6 May 1432. In Saint John's Church of Ghent, now Saint Bavo's Cathedral, the chapel of Joos Vijd and his wife Elisabeth Borluut is consecrated. The childless couple pray for that here, both kneeling. It is as if they are still alive. They are the patrons of the Ghent Altarpiece, and can be seen when the Altarpiece is closed. Vijd and Borluut illustrate a new phenomenon in Van Eyck's 15th century: portraits of the social elite, no longer only of royalty and members of the nobility. The rendering of their faces is also new: in three-quarter profile or frontal. That has never been seen and becomes the benchmark in Europe. Even Leonardo da Vinci and his Mona Lisa are in debt to Van Eyck... Joos Vijd and Elisabeth Borluut belong to the wealthy elite. You see that in their clothing: his red garment is trimmed with fur, her outfit has a damask lining. Look also at what you can call Van Eyck's 'dermatological accuracy'. Complete with wrinkles and warts. On the same 6th of May, 1432 the second son of Philip the Good is baptised in Saint John's church. That is no coincidence: Joos Vijd plays a prominent political role in Ghent, as does the Borluut family, and he no doubt has excellent contacts with Philip. The childless Vijd family lineage dies along with him. Amongst other reasons, that is why the Ghent Altarpiece is made: in order to remind us of Joos Vijd and Elisabeth Borluut. As a sort of monument through the ages. Is it so monumental in size because of that? Perhaps.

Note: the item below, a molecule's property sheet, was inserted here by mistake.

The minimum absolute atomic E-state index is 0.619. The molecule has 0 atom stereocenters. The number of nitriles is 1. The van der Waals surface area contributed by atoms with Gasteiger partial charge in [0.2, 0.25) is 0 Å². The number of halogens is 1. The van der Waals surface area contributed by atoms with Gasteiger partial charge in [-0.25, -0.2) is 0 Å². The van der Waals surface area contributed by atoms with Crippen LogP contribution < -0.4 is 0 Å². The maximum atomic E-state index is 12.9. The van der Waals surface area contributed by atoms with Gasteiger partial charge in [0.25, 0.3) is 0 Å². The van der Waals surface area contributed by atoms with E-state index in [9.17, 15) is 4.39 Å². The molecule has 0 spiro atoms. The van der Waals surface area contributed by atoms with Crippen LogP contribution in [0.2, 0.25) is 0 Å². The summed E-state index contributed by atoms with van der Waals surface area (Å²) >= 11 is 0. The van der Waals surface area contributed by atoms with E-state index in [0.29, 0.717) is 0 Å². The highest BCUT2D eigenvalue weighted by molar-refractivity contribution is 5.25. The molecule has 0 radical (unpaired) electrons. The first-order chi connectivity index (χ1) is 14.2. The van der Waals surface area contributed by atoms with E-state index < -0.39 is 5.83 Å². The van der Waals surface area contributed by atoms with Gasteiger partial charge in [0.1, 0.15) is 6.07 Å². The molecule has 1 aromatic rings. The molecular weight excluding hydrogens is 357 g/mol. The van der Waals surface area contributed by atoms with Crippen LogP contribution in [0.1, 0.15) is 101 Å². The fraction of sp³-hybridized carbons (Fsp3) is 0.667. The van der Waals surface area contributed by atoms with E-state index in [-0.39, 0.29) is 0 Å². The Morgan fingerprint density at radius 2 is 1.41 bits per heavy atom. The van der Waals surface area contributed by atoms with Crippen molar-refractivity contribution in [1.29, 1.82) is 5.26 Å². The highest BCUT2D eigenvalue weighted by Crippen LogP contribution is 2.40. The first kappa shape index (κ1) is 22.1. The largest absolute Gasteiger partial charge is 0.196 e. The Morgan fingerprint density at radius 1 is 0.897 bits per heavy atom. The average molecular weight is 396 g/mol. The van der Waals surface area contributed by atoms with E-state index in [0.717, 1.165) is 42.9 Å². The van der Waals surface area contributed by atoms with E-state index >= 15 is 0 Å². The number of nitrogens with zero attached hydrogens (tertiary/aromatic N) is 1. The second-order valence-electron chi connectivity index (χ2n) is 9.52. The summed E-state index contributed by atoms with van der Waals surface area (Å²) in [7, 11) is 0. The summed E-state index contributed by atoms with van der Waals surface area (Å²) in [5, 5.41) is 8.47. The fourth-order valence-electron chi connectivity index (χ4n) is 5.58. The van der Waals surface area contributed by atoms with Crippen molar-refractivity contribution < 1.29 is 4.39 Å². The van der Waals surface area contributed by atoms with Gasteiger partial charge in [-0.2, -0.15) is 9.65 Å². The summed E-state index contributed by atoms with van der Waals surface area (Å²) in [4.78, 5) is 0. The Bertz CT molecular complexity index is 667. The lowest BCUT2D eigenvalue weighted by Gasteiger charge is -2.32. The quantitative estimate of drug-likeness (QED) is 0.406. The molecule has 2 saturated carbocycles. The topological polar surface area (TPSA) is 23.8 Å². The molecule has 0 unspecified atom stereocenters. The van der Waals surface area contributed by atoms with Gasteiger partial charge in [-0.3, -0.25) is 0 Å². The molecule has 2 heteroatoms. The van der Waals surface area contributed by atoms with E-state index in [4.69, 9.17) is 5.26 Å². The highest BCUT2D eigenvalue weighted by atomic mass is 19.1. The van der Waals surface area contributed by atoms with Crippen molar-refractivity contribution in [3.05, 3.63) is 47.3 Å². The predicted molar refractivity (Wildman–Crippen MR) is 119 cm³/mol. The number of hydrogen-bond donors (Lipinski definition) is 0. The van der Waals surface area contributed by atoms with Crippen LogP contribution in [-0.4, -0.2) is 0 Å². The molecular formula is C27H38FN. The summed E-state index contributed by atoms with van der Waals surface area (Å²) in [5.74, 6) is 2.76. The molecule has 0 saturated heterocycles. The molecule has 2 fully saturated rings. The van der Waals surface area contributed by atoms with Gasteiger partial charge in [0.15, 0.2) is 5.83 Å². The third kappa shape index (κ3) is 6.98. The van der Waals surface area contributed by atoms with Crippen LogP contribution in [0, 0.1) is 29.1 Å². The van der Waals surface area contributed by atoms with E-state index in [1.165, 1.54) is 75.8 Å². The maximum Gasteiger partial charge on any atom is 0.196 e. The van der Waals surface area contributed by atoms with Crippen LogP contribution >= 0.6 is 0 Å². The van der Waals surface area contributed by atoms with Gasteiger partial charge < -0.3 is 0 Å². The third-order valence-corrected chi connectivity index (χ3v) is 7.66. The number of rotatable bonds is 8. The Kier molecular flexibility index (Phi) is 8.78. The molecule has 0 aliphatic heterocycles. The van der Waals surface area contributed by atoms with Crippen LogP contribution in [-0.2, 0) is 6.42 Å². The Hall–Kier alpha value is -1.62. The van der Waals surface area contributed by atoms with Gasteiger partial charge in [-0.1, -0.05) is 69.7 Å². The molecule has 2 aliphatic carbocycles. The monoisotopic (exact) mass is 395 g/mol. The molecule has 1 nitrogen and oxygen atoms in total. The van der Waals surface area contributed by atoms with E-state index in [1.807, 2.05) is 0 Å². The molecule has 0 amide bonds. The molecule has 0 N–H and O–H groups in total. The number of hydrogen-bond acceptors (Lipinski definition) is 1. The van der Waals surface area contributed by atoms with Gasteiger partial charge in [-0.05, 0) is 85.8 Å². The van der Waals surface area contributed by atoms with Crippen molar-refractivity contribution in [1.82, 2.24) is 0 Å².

On February 1st 2020, the Museum of Fine Arts Ghent opened the largest Jan van Eyck exhibition in history: 'Van Eyck. An Optical Revolution'. Half of his oeuvre travelled to Ghent, where it was brought together with work from Van Eyck's studio, copies of paintings that have since disappeared and more than 100 masterpieces from the late Middle Ages. Due to the precautions taken against the further spread of COVID-19, the internationally acclaimed exhibition is unfortunately currently closed. Therefore, we would like to make the audio guide belonging to the exhibition available online. In this way the listener can still get a little closer to the work of the master. Have fun listening!